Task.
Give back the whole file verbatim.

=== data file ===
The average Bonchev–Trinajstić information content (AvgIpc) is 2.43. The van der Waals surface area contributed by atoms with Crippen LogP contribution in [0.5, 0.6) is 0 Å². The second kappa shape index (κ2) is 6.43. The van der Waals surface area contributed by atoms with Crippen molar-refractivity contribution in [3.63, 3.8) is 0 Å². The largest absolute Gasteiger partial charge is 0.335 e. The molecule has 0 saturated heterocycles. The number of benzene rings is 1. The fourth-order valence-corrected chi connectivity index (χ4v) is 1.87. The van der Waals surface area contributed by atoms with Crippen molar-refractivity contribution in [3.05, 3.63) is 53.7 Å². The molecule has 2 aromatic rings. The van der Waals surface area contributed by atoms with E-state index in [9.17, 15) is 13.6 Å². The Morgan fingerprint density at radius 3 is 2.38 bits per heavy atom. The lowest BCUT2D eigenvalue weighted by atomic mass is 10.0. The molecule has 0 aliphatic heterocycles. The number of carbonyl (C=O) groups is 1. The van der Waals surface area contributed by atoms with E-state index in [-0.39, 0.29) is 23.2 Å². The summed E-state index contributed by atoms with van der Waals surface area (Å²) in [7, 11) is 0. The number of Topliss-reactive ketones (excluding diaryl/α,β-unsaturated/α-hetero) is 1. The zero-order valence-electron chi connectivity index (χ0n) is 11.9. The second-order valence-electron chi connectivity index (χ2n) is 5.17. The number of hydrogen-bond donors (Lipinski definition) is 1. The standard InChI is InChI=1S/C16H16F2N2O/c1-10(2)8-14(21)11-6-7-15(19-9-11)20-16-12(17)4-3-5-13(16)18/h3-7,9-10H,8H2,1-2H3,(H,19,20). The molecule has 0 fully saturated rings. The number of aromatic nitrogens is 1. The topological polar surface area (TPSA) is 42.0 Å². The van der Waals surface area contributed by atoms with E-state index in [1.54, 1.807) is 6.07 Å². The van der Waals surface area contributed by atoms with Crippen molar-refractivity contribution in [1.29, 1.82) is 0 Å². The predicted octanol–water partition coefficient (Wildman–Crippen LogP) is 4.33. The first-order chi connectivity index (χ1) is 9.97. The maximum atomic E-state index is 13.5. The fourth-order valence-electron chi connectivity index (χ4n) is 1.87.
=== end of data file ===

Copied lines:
The average Bonchev–Trinajstić information content (AvgIpc) is 2.43. The van der Waals surface area contributed by atoms with Crippen LogP contribution in [0.5, 0.6) is 0 Å². The second kappa shape index (κ2) is 6.43. The van der Waals surface area contributed by atoms with Crippen molar-refractivity contribution in [3.63, 3.8) is 0 Å². The largest absolute Gasteiger partial charge is 0.335 e. The molecule has 0 saturated heterocycles. The number of benzene rings is 1. The fourth-order valence-corrected chi connectivity index (χ4v) is 1.87. The van der Waals surface area contributed by atoms with Crippen molar-refractivity contribution in [3.05, 3.63) is 53.7 Å². The molecule has 2 aromatic rings. The van der Waals surface area contributed by atoms with E-state index in [9.17, 15) is 13.6 Å². The Morgan fingerprint density at radius 3 is 2.38 bits per heavy atom. The lowest BCUT2D eigenvalue weighted by atomic mass is 10.0. The molecule has 0 aliphatic heterocycles. The number of carbonyl (C=O) groups is 1. The van der Waals surface area contributed by atoms with E-state index in [-0.39, 0.29) is 23.2 Å². The summed E-state index contributed by atoms with van der Waals surface area (Å²) in [7, 11) is 0. The number of Topliss-reactive ketones (excluding diaryl/α,β-unsaturated/α-hetero) is 1. The zero-order valence-electron chi connectivity index (χ0n) is 11.9. The second-order valence-electron chi connectivity index (χ2n) is 5.17. The number of hydrogen-bond donors (Lipinski definition) is 1. The standard InChI is InChI=1S/C16H16F2N2O/c1-10(2)8-14(21)11-6-7-15(19-9-11)20-16-12(17)4-3-5-13(16)18/h3-7,9-10H,8H2,1-2H3,(H,19,20). The molecule has 0 fully saturated rings. The number of aromatic nitrogens is 1. The topological polar surface area (TPSA) is 42.0 Å². The van der Waals surface area contributed by atoms with E-state index in [1.54, 1.807) is 6.07 Å². The van der Waals surface area contributed by atoms with Crippen molar-refractivity contribution in [1.29, 1.82) is 0 Å². The predicted octanol–water partition coefficient (Wildman–Crippen LogP) is 4.33. The first-order chi connectivity index (χ1) is 9.97. The maximum atomic E-state index is 13.5. The fourth-order valence-electron chi connectivity index (χ4n) is 1.87.